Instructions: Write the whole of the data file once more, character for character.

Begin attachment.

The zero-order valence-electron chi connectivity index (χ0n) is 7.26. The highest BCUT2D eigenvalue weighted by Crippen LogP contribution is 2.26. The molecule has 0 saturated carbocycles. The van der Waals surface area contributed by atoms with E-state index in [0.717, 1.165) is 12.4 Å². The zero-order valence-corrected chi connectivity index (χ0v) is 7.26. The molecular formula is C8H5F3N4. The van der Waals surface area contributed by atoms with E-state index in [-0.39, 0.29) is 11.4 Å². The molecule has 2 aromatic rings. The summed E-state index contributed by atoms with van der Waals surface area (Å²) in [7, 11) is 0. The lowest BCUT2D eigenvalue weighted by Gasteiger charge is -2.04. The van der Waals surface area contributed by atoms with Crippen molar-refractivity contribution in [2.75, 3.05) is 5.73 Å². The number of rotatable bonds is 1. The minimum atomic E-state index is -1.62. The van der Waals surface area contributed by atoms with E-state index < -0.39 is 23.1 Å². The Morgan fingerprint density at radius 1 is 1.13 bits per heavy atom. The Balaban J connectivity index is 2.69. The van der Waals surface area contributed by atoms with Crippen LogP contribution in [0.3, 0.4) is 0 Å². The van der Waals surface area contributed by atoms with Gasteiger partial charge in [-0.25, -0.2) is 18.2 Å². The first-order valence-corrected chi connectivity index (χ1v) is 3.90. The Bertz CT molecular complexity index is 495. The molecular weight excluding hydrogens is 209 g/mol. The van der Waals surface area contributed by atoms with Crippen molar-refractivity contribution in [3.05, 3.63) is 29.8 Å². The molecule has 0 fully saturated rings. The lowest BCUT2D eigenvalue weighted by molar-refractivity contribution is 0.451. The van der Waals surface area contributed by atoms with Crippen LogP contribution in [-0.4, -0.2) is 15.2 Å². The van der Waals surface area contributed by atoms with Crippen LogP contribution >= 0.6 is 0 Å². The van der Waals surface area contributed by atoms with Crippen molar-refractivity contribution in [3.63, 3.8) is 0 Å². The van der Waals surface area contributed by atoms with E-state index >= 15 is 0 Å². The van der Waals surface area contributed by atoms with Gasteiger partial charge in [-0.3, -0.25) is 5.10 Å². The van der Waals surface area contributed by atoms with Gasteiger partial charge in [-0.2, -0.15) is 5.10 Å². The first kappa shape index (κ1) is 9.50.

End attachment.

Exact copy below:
The zero-order valence-electron chi connectivity index (χ0n) is 7.26. The highest BCUT2D eigenvalue weighted by Crippen LogP contribution is 2.26. The molecule has 0 saturated carbocycles. The van der Waals surface area contributed by atoms with E-state index in [0.717, 1.165) is 12.4 Å². The zero-order valence-corrected chi connectivity index (χ0v) is 7.26. The molecular formula is C8H5F3N4. The van der Waals surface area contributed by atoms with E-state index in [-0.39, 0.29) is 11.4 Å². The molecule has 2 aromatic rings. The summed E-state index contributed by atoms with van der Waals surface area (Å²) in [7, 11) is 0. The lowest BCUT2D eigenvalue weighted by Gasteiger charge is -2.04. The van der Waals surface area contributed by atoms with Crippen molar-refractivity contribution in [2.75, 3.05) is 5.73 Å². The number of rotatable bonds is 1. The minimum atomic E-state index is -1.62. The van der Waals surface area contributed by atoms with E-state index < -0.39 is 23.1 Å². The Morgan fingerprint density at radius 1 is 1.13 bits per heavy atom. The Balaban J connectivity index is 2.69. The van der Waals surface area contributed by atoms with Crippen LogP contribution in [0.3, 0.4) is 0 Å². The van der Waals surface area contributed by atoms with Gasteiger partial charge in [-0.25, -0.2) is 18.2 Å². The first-order valence-corrected chi connectivity index (χ1v) is 3.90. The Bertz CT molecular complexity index is 495. The molecular weight excluding hydrogens is 209 g/mol. The van der Waals surface area contributed by atoms with Crippen molar-refractivity contribution in [3.05, 3.63) is 29.8 Å². The molecule has 0 fully saturated rings. The lowest BCUT2D eigenvalue weighted by molar-refractivity contribution is 0.451. The van der Waals surface area contributed by atoms with Crippen LogP contribution in [-0.4, -0.2) is 15.2 Å². The van der Waals surface area contributed by atoms with Crippen LogP contribution >= 0.6 is 0 Å². The van der Waals surface area contributed by atoms with Crippen molar-refractivity contribution in [3.63, 3.8) is 0 Å². The van der Waals surface area contributed by atoms with E-state index >= 15 is 0 Å². The van der Waals surface area contributed by atoms with Gasteiger partial charge in [-0.3, -0.25) is 5.10 Å². The van der Waals surface area contributed by atoms with Gasteiger partial charge in [-0.2, -0.15) is 5.10 Å². The first kappa shape index (κ1) is 9.50.